Guest post by Dorcas Beaton, Chair of the Outreach Pillar at Metropolitan United Church.
During the fall of 2021, in the midst of the fourth wave of the COVID pandemic, tiny bellflowers in our newly planted entry beds bloomed. The product of planning, planting and blessings, this was the first sign of our garden settling into its new home.
Planning the Garden
The planning for the garden began back in 2019 with a nudge from our arts leader, Lisa Hems and Rev. Karen Bowles, to reach out to the Garden Club of Toronto and see if they could help us on a project to renew and refresh our garden beds. The Garden Club agreed. They set up a project group led by Sayeh Beheshti and her talented team, to liaise with us. Many months of planning followed. We helped the Garden Club understand what we are as a church, and our hope to see these gardens as a statement of our values. They would be welcoming to all, affirming, and embrace living with respect for creation. The result? The Garden Club presented a plan to have a pollinator garden, all native species (pre-settler plants needed by our local pollinators and suited to living in this place), and features that supported the pollinators themselves – seats that served as bee houses for gentle solitary native bees, and water reservoirs (bee baths).
The PRIDE garden, a banner across the front of the west garden, would bloom in the colour of the rainbow during the PRIDE month of June and would sing out a statement of our commitment to be an affirming church. The Garden Club jumped into action with regular posts to our church newsletter and website, and the running of a seed planting workshop.
The other part of the planning was funding. We were successful, thanks to a grant from TD Friends of the Environment via Faith & the Common Good, and rich organic soil donated by Scott’s Canada. The Rotary Club Toronto and Pollinate TO also provided grants, which helped us purchase native pollinator plants. Planning involved improving the earth as well and Met members and Rainscape TO tended to the soil in 2020, weeding and enriching it with organic worm castings and letting it rest under inches of cedar mulch and leaves from our own park canopy.
In Fall 2021, planting could finally take place safely. The nurseries held our stock after a spring planting was postponed due to the pandemic. On September 3, the big trees arrived and the pathway went in. Later, on September 10, shifts of Garden Club of Toronto and Metropolitan United volunteers arrived to plant over 200 plants – luckily, both days were sunny!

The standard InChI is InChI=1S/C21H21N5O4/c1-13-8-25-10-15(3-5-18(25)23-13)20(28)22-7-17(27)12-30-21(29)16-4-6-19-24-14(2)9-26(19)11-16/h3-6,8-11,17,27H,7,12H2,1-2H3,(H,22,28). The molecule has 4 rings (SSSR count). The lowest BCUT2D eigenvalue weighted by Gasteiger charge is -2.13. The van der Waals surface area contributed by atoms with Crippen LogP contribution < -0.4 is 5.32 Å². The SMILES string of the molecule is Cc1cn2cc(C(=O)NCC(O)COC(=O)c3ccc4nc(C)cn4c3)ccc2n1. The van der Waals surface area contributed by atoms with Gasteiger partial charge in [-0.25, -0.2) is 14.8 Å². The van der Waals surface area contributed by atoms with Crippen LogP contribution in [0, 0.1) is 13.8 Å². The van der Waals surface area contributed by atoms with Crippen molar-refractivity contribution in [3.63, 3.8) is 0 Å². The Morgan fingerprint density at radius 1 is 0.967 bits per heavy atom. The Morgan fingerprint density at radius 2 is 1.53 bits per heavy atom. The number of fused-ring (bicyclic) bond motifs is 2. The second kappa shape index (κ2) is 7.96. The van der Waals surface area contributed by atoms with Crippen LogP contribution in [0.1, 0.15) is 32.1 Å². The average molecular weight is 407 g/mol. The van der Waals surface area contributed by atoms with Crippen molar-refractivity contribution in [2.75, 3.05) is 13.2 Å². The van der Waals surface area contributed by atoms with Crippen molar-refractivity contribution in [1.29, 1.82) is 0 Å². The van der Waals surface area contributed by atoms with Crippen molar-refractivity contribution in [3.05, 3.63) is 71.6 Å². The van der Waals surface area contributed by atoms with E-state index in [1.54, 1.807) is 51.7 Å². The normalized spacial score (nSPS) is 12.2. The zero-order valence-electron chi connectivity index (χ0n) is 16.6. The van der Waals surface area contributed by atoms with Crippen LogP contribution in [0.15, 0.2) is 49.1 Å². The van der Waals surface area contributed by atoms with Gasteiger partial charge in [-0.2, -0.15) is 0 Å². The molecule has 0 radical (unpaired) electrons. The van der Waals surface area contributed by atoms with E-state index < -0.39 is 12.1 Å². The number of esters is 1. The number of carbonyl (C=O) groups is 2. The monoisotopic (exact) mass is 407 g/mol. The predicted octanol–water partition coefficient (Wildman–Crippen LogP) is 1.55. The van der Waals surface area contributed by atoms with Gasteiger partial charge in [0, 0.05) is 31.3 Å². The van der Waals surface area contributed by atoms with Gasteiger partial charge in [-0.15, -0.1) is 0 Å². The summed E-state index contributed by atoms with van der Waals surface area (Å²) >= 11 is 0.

On September 20th we had an Aboriginal blessing of the trees offered by Met member, Strong Goose (Andree V.). The blessing called on the seven directions to support the trees as they need it. Moon water and cedar were used to welcome each of the five large trees to this land that will be their new home. We are very thankful for the chance to have this welcoming ceremony with the sound of song and drum and prayer reminding us of our inseparable link to all creation, and of our responsibility to care and sustain it.
A fall planting had the advantage of heavy rain and cooler weather. Within two weeks, the plants were growing. On September 22, while gardening in the rain, we noticed new blossoms on our bellflowers. A sign that things were going well.
The entry gardens at Met are the first of many activities to renew the land around our church as part of Met’s Park Ministries.
We are so thankful for the knowledge, skill and energy of our partners at the Garden Club of Toronto, our Park Ministry Team, Strong Goose, and to our funders who saw the benefit of native species and pollinators finding a place to be in the heart of a busy urban centre.
The gardens are now in our hands at Met United, and they will need our care and support. The Friends of Met’s Gardens group has been established to guide our way.
We are very thankful for our sponsors: the Garden Club of Toronto, Scotts Canada for their donation of their “Nature’s Own” organic soil, and TD Friends of the Environment for funding our garden along with the Rotary Club of Toronto, and the City of Toronto (Pollinate TO).
It truly does take a village. May our plants and trees thrive!